What Does Outpatient Substance Abuse Recovery Involve?

Outpatient addiction treatment programs will include some combination of the following therapies and programs:

● Individual therapy

● Individual therapy

● Group therapy

● Family therapies

● Alternative therapies such as art or music

● Education and life skills programs

● Support network creation

● Medication

The main difference between outpatient programs and inpatient rehab is, as the names would suggest, that individuals do not live or eat at outpatient facilities. This reduces the cost, leads to a much more flexible schedule, and allows for greater involvement of one’s family or loved ones.

The specifics of outpatient rehab programs depend upon the individual, substance abused, level of addiction, and program format. However, outpatient programs typically take one of three primary forms.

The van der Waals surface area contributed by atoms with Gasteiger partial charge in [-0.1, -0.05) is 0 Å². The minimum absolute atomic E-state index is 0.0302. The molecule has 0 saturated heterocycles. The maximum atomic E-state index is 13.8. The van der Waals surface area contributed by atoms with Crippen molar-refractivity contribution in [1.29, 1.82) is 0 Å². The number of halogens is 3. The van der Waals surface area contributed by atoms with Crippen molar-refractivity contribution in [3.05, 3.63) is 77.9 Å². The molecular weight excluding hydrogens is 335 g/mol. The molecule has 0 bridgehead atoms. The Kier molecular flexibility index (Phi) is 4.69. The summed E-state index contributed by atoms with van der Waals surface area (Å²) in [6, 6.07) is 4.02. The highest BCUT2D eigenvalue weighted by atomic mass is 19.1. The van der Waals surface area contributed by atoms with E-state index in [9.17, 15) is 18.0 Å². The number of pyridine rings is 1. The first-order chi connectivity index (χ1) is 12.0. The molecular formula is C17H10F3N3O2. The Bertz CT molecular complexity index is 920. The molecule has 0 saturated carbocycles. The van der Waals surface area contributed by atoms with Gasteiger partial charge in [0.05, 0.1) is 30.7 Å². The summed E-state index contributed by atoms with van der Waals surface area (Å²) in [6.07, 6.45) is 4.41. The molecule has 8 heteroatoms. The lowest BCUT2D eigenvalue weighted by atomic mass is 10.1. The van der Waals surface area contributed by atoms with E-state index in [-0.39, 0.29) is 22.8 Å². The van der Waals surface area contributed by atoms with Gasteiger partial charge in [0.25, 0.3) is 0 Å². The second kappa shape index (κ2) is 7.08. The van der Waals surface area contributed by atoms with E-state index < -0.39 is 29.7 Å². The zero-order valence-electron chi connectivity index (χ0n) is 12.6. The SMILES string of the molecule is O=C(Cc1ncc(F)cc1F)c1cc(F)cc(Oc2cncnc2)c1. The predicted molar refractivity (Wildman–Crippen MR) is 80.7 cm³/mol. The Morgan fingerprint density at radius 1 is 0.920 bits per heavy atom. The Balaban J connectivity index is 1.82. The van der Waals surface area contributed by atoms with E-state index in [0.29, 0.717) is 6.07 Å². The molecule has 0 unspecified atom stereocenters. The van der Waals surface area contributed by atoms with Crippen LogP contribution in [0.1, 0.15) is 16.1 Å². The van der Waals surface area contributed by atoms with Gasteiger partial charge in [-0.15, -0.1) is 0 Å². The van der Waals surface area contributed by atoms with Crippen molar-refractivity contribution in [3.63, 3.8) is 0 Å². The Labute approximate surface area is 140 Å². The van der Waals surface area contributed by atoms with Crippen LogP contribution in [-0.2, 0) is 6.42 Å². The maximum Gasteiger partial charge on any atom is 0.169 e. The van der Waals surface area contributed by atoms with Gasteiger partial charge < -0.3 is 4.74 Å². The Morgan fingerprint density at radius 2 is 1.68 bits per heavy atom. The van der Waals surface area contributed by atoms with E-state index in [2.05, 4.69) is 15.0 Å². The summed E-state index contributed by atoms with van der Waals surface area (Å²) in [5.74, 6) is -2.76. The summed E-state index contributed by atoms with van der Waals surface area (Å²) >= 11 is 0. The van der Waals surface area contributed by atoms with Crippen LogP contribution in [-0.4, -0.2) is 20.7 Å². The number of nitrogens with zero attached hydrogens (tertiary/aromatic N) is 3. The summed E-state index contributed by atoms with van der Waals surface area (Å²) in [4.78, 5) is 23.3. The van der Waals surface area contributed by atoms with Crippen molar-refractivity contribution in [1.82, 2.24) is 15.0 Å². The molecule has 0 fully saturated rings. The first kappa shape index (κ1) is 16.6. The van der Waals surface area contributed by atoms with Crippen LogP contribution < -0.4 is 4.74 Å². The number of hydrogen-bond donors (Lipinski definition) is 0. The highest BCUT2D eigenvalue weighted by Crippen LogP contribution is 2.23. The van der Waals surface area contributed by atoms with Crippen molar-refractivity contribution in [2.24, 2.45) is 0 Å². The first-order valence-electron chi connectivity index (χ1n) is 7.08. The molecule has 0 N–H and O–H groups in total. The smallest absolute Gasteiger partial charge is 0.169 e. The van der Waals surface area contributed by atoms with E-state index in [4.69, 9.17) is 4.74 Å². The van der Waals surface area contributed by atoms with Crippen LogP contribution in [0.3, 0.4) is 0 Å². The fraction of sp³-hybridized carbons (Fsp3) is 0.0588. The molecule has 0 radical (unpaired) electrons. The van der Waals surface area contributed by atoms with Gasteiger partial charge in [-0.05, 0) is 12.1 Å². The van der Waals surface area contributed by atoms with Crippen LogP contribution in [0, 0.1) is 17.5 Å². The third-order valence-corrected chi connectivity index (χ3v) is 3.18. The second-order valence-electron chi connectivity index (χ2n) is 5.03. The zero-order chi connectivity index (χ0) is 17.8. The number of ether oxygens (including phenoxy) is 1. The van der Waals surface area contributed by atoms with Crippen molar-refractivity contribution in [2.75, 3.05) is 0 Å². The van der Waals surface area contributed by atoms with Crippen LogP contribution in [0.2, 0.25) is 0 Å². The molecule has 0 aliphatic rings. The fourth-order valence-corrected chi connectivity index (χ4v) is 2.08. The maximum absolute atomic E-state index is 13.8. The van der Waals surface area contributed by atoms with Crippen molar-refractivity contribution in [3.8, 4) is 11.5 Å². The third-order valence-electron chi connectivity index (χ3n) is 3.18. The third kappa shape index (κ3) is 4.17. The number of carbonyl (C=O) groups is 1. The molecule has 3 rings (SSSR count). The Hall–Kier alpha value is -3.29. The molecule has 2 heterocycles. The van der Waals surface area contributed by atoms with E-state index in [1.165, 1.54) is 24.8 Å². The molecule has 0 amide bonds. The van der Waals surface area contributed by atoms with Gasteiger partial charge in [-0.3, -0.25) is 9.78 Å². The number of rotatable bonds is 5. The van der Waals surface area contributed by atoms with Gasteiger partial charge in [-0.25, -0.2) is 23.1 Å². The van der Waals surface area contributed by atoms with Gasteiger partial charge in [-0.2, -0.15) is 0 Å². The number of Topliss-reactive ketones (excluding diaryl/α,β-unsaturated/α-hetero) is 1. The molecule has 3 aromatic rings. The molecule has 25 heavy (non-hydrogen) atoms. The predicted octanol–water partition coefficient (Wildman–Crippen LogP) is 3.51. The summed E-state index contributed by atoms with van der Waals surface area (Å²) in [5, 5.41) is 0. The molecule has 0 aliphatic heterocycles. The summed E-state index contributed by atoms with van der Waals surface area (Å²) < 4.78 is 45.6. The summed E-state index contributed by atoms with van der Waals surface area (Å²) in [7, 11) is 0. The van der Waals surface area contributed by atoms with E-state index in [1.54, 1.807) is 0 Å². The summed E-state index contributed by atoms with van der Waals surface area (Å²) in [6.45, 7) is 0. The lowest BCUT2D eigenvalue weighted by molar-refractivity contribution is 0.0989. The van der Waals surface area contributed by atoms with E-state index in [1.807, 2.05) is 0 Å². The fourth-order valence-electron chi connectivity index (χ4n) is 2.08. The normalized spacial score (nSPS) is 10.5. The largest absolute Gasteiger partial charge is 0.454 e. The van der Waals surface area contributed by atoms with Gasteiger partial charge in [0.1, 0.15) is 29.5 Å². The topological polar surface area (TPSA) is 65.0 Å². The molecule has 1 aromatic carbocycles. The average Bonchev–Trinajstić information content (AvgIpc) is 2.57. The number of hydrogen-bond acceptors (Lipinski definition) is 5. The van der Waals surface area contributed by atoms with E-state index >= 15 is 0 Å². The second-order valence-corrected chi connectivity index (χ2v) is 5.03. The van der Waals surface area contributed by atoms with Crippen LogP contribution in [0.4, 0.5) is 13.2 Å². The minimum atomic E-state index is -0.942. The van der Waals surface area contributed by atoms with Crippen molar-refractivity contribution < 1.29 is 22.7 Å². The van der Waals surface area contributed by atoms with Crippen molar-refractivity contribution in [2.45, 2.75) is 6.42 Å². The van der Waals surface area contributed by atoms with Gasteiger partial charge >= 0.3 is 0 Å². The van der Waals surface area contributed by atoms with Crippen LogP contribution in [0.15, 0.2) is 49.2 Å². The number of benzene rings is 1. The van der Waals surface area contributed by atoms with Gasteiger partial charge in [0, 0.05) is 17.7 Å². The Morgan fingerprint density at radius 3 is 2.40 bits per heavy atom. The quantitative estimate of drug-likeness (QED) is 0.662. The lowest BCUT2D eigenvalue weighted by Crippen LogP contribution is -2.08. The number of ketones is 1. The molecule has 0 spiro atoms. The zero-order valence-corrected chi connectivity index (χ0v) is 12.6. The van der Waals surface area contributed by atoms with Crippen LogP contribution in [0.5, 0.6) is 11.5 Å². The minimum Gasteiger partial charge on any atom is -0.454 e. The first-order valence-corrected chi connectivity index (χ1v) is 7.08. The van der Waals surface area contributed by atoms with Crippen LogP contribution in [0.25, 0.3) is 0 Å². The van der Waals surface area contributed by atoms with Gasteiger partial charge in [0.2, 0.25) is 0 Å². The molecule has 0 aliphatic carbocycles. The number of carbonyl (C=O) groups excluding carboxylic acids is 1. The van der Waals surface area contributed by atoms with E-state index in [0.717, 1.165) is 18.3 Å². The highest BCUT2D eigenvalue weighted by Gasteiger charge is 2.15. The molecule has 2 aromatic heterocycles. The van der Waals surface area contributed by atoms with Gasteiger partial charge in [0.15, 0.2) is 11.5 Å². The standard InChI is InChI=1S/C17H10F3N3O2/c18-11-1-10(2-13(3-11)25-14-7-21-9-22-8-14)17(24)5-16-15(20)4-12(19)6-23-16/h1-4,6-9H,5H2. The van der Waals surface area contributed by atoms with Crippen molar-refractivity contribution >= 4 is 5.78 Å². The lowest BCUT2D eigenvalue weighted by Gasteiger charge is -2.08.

Day programs are the most intense of the outpatient rehab formats and require individuals to be present at the facility up to six hours at a time and often between five to seven days each week.

Intensive Outpatient Programs (IOP) have a more flexible treatment schedule but still, require participants to be dedicated to their mission. These programs offer both day and evening options so that individuals can continue to attend work or school and uphold their existing responsibilities. As patients reach their recovery milestones, they will be required to participate in meetings and appointments less frequently. Typical requirements begin around four times each week for a few hours at a time.

Continuing care programs are the least structured and individualized of all outpatient treatment programs and often take the form of support groups, such as Alcoholics Anonymous or Narcotics Anonymous. These programs are ideal for individuals who have already gone through rehab and need extra support sticking with sober life.